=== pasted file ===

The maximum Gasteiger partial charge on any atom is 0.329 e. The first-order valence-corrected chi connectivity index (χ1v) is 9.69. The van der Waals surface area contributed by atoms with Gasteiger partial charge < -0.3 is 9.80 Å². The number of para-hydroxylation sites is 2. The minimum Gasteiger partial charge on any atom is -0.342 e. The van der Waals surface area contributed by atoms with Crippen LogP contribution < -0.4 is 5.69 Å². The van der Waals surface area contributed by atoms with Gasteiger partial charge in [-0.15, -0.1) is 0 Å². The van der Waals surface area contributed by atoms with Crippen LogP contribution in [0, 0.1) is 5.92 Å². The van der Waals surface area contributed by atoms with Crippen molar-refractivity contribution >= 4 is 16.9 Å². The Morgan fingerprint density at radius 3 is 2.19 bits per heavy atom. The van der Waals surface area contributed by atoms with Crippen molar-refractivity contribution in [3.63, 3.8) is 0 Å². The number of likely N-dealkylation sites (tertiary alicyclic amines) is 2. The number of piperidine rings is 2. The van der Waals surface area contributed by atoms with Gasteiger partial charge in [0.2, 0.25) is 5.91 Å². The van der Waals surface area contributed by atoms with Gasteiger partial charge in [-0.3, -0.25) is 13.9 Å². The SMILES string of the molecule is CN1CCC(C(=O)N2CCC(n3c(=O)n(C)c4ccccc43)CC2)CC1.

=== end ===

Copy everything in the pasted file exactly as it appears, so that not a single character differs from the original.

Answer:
The maximum Gasteiger partial charge on any atom is 0.329 e. The first-order valence-corrected chi connectivity index (χ1v) is 9.69. The van der Waals surface area contributed by atoms with Gasteiger partial charge < -0.3 is 9.80 Å². The number of para-hydroxylation sites is 2. The minimum Gasteiger partial charge on any atom is -0.342 e. The van der Waals surface area contributed by atoms with Crippen LogP contribution < -0.4 is 5.69 Å². The van der Waals surface area contributed by atoms with Gasteiger partial charge in [-0.15, -0.1) is 0 Å². The van der Waals surface area contributed by atoms with Crippen LogP contribution in [0, 0.1) is 5.92 Å². The van der Waals surface area contributed by atoms with Crippen molar-refractivity contribution >= 4 is 16.9 Å². The Morgan fingerprint density at radius 3 is 2.19 bits per heavy atom. The van der Waals surface area contributed by atoms with Crippen molar-refractivity contribution in [3.63, 3.8) is 0 Å². The number of likely N-dealkylation sites (tertiary alicyclic amines) is 2. The number of piperidine rings is 2. The van der Waals surface area contributed by atoms with Gasteiger partial charge in [0.2, 0.25) is 5.91 Å². The van der Waals surface area contributed by atoms with Gasteiger partial charge in [-0.3, -0.25) is 13.9 Å². The SMILES string of the molecule is CN1CCC(C(=O)N2CCC(n3c(=O)n(C)c4ccccc43)CC2)CC1.